The film starts in the immediate aftermath of Godzilla's 1984 rampage; among the ruins, scientists collect samples of the monster's hide to harvest his cells. Some of these samples, gathered not-too-covertly by armed mercenaries working for an American biotech firm, are stolen by a mysterious hitman when he kills the merc team, and end up in the Middle Eastern Republic of Saradia, where Japanese scientist Dr. Shiragami (Koji Takahashi) and his daughter Erika (Yasuko Sawaguchi) are working on trying to develop wheat that will grow in the desert. The research lab is bombed by the American firm, and Erika is killed. Five years later, psychic youngsters at a Japanese research facility detect that Godzilla, still in a volcano, has awakened. The government starts mobilizing to prepare for his possible return, and one of their defenses is a project to develop Anti-Nuclear Energy Bacteria, which should help to sap the atomic beast's power. To make it, they need to use Godzilla's own cells, and fortunately a private Japanese foundation has a supply. They also enlist the help of Dr. Shiragami, who has moved back to Japan and now spends much of his time tending roses.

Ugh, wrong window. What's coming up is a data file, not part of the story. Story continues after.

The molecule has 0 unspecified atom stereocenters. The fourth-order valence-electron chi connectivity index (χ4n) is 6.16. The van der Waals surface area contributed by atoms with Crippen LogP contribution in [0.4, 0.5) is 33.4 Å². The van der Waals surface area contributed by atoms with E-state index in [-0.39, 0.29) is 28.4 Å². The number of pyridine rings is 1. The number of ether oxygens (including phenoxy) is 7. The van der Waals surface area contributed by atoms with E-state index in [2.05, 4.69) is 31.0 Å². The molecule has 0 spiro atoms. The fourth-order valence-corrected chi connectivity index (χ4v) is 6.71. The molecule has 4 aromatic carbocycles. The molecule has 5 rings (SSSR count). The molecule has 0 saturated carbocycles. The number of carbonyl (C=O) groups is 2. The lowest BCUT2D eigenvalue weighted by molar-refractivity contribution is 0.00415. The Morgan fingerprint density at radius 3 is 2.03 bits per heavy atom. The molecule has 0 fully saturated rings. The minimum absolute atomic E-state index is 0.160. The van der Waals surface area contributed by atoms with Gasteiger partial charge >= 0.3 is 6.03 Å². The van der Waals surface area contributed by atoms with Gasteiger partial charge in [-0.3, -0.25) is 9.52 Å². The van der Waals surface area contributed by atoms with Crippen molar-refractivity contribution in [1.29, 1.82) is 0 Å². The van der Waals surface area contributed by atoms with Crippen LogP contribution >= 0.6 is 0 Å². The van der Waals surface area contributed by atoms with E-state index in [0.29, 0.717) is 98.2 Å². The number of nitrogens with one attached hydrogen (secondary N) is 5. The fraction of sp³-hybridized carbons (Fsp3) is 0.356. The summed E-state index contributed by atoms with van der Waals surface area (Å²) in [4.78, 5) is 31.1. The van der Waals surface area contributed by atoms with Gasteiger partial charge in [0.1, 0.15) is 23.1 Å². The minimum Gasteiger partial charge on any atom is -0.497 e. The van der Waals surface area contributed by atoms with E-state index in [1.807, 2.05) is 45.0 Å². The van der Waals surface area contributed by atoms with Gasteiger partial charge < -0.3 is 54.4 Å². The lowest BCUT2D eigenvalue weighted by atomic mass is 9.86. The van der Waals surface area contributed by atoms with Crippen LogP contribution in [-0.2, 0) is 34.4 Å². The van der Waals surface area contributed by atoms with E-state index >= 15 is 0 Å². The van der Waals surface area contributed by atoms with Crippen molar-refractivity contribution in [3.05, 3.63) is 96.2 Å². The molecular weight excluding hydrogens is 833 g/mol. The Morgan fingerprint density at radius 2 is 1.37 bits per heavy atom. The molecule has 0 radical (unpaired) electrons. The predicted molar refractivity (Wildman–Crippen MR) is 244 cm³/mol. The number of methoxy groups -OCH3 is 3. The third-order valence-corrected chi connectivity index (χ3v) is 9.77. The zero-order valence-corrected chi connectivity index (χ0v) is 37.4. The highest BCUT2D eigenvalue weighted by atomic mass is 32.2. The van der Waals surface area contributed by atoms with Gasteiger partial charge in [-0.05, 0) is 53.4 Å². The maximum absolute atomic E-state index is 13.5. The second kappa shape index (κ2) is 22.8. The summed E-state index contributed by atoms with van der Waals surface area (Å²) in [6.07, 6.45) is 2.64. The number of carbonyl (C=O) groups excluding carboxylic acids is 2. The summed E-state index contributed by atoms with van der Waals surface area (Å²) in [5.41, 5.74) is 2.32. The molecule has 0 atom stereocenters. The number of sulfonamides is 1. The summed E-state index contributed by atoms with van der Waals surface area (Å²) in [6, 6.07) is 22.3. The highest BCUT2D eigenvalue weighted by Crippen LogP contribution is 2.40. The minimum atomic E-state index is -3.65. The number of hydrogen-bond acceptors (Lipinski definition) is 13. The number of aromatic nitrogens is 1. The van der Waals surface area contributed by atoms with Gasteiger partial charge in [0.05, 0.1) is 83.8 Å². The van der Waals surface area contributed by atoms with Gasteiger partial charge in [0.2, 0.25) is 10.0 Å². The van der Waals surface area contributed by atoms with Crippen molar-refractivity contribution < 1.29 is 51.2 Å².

The American genetics firm has again sent agents to monitor Dr. Shiragami and the rest, and they eventually get word of the anti-nuclear bacteria. Planting explosives at Mount Mihara, they threaten to cause an eruption that will release Godzilla unless the bacteria is handed over to them. The buy goes wrong, the Saradian hitman gets the bacteria, and the explosives go off anyway. Meanwhile, Dr. Shiragami has been doing his own experimentation with the cells, combining them with the roses which he had, in turn, combined with cells from his deceased daughter in an attempt to give her new life. The result is a giant, seemingly immortal plant creature called Biollante that escapes from the lab and takes root in a nearby lake. Drawn by the creature's calls, Godzilla takes a break from battling the military to confront his plant kingdom counterpart. Everybody with me so far?